Business Credit

Basics of Business Credit

What You Need to Know About Business Credit

Business credit refers to the collection of scores, ratings, and other indicators commonly used by lenders, suppliers, customers, and other partners to quantify the risk of working with a company. To help you better understand business credit, we’ll walk you through the basics and how you can use business credit to help grow your business.
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How Business Credit Scores and Ratings are Calculated

Dun & Bradstreet compiles payment information and public records into various scores and ratings. Government filings, financial documents, loan defaults, legal judgements, and liens are just some of the data points that can be considered. Trade references—suppliers and vendors who report of payment experiences—are another important factor. Taken together, this information is part of what comprises the business’s credit file, which is part of a company’s Live Business Identity in the Dun & Bradstreet Data Cloud.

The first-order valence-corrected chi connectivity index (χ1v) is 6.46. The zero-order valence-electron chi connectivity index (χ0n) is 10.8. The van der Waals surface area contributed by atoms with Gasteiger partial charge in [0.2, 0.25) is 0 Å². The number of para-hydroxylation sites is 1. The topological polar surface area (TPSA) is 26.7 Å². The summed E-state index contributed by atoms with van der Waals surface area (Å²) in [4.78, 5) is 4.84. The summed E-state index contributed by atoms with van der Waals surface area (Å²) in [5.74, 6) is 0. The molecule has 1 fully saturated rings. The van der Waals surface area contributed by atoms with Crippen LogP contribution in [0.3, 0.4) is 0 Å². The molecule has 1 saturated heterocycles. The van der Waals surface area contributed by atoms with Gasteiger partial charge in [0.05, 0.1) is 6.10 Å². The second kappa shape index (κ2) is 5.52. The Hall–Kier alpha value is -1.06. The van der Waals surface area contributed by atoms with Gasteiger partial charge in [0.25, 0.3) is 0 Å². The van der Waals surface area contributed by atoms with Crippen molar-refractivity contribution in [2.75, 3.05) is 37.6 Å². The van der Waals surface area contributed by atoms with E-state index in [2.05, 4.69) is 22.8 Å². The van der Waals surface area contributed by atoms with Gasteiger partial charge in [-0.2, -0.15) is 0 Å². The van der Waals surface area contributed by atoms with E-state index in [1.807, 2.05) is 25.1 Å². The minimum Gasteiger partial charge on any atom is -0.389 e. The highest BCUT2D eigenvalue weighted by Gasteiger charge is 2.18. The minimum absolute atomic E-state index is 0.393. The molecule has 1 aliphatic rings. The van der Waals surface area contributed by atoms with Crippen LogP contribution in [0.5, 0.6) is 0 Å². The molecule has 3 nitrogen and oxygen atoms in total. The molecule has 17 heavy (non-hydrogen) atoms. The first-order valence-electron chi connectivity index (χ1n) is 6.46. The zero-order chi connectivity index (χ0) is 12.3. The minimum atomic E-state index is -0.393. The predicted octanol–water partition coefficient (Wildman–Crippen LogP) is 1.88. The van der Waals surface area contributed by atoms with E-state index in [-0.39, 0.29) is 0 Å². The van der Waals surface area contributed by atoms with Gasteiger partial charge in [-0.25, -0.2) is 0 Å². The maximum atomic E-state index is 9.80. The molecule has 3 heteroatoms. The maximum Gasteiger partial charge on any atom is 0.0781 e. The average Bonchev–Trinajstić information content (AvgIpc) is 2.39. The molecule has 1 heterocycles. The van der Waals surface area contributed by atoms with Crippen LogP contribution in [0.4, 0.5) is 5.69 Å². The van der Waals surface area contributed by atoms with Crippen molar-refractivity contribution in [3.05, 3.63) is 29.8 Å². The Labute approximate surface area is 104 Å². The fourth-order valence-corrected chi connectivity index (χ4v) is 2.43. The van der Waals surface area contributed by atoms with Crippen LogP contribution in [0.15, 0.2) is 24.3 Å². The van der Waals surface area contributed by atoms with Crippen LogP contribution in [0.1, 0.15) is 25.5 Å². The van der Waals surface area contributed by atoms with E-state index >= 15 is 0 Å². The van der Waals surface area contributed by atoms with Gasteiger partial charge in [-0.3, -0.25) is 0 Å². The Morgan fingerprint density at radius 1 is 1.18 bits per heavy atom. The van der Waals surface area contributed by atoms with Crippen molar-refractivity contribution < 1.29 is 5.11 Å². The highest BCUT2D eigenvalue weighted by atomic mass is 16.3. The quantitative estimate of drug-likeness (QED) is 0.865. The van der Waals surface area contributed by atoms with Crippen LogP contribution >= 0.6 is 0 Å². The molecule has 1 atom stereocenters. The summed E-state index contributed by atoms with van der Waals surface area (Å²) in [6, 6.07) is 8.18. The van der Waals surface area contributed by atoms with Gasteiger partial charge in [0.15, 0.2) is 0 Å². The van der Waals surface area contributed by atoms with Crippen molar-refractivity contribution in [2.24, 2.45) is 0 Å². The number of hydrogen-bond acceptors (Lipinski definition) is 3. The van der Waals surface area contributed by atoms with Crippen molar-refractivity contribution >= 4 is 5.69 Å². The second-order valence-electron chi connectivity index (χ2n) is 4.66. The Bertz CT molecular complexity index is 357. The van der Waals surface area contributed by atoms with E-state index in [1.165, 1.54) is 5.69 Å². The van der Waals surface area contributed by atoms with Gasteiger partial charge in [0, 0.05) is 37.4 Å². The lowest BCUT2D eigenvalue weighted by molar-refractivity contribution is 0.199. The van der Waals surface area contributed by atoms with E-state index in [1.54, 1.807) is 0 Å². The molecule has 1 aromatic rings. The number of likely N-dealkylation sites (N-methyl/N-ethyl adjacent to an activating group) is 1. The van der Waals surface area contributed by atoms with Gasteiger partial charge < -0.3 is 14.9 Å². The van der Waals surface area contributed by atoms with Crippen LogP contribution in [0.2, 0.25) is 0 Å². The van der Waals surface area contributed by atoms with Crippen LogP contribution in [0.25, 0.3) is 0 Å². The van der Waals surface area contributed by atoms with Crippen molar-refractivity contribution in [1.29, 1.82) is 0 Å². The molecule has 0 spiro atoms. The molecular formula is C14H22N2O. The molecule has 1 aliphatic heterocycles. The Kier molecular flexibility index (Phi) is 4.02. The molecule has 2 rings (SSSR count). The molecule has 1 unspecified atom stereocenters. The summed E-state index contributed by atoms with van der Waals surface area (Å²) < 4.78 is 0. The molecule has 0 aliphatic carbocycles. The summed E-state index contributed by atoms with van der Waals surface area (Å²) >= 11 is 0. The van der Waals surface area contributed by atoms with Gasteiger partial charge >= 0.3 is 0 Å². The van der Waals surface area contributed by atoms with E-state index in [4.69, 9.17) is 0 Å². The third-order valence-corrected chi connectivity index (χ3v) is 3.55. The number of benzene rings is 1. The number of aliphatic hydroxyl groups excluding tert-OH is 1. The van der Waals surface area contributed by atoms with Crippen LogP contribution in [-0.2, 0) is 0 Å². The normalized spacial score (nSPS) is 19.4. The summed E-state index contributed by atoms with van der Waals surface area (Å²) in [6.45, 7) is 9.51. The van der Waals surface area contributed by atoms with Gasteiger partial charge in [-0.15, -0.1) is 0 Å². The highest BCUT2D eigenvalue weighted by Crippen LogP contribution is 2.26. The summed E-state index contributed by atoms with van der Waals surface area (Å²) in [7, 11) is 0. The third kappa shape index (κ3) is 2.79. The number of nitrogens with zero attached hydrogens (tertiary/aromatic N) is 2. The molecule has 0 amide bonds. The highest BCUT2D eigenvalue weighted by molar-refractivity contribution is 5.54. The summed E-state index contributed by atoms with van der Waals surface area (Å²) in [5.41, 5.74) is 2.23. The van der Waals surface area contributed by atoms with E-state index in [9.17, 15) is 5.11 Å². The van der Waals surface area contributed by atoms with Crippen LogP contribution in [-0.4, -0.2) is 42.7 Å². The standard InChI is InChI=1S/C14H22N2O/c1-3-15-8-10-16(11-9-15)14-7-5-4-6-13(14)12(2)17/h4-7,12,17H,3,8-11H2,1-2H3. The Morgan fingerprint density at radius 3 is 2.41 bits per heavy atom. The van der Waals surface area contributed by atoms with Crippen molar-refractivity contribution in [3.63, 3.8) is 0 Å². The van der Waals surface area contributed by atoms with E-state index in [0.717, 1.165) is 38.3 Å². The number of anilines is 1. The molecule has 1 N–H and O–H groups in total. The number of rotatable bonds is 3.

Good vs. Bad Business Credit and Incomplete Files

When a company is said to have good business credit, it usually means the organization has a record of responsible financial behavior. While past performance is no guarantee of future success, potential partners often check a business’s credit file to assess the potential risk of working with that company. Here are some possible benefits of good business credit:

  • Higher trade credit limits from suppliers
  • More favorable interest rates on loans from banks
  • Lower premiums on insurance policies
  • Better lease terms for equipment and real estate

Poor business credit is often the result of late payments, loan defaults, liens, or other financial woes. An incomplete business profile can impact your business credit as well, because without your business information in your file, Dun & Bradstreet is not able to generate all of your scores and ratings, which means a business viewing your company’s file won’t be able to get a complete picture of your company’s credibility. Bad business credit scores or an incomplete file can have consequences that may include:

  • Losing out on new contracts
  • Difficulty accessing capital from financial institutions
  • Higher insurance premiums
  • More expensive leasing and rental costs